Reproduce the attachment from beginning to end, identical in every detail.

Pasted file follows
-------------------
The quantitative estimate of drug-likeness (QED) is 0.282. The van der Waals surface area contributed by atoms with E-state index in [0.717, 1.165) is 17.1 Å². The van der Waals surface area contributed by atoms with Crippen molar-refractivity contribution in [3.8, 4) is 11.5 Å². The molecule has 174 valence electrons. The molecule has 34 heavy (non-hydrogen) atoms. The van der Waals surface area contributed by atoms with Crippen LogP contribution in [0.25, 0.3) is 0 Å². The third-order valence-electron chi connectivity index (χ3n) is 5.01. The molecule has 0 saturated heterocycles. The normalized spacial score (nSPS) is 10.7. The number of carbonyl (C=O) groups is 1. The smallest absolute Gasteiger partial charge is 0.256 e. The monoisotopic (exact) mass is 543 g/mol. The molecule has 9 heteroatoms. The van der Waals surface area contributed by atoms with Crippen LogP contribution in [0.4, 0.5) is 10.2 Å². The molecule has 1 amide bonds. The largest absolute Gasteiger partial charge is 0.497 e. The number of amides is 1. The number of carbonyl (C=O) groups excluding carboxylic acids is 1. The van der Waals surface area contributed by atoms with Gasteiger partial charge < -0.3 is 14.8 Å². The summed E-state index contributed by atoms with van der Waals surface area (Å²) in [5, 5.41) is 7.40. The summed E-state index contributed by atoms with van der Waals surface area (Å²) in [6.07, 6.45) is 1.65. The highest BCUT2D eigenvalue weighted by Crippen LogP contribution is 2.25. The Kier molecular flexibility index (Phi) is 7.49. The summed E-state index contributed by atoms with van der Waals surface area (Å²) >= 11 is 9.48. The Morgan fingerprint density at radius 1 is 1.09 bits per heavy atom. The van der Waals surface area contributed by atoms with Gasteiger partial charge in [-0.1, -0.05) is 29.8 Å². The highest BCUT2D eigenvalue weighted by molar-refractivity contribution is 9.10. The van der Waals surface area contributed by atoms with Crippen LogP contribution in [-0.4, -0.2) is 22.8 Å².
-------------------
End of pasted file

The quantitative estimate of drug-likeness (QED) is 0.282. The van der Waals surface area contributed by atoms with E-state index in [0.717, 1.165) is 17.1 Å². The van der Waals surface area contributed by atoms with Crippen molar-refractivity contribution in [3.8, 4) is 11.5 Å². The molecule has 174 valence electrons. The molecule has 34 heavy (non-hydrogen) atoms. The van der Waals surface area contributed by atoms with Crippen LogP contribution in [0.25, 0.3) is 0 Å². The third-order valence-electron chi connectivity index (χ3n) is 5.01. The molecule has 0 saturated heterocycles. The normalized spacial score (nSPS) is 10.7. The number of carbonyl (C=O) groups is 1. The smallest absolute Gasteiger partial charge is 0.256 e. The monoisotopic (exact) mass is 543 g/mol. The molecule has 9 heteroatoms. The van der Waals surface area contributed by atoms with Crippen LogP contribution in [0.4, 0.5) is 10.2 Å². The molecule has 1 amide bonds. The largest absolute Gasteiger partial charge is 0.497 e. The number of amides is 1. The number of carbonyl (C=O) groups excluding carboxylic acids is 1. The van der Waals surface area contributed by atoms with Gasteiger partial charge < -0.3 is 14.8 Å². The summed E-state index contributed by atoms with van der Waals surface area (Å²) in [5, 5.41) is 7.40. The summed E-state index contributed by atoms with van der Waals surface area (Å²) in [6.07, 6.45) is 1.65. The highest BCUT2D eigenvalue weighted by Crippen LogP contribution is 2.25. The Kier molecular flexibility index (Phi) is 7.49. The summed E-state index contributed by atoms with van der Waals surface area (Å²) >= 11 is 9.48. The Morgan fingerprint density at radius 1 is 1.09 bits per heavy atom. The van der Waals surface area contributed by atoms with Gasteiger partial charge in [-0.1, -0.05) is 29.8 Å². The highest BCUT2D eigenvalue weighted by molar-refractivity contribution is 9.10. The van der Waals surface area contributed by atoms with Crippen LogP contribution in [-0.4, -0.2) is 22.8 Å².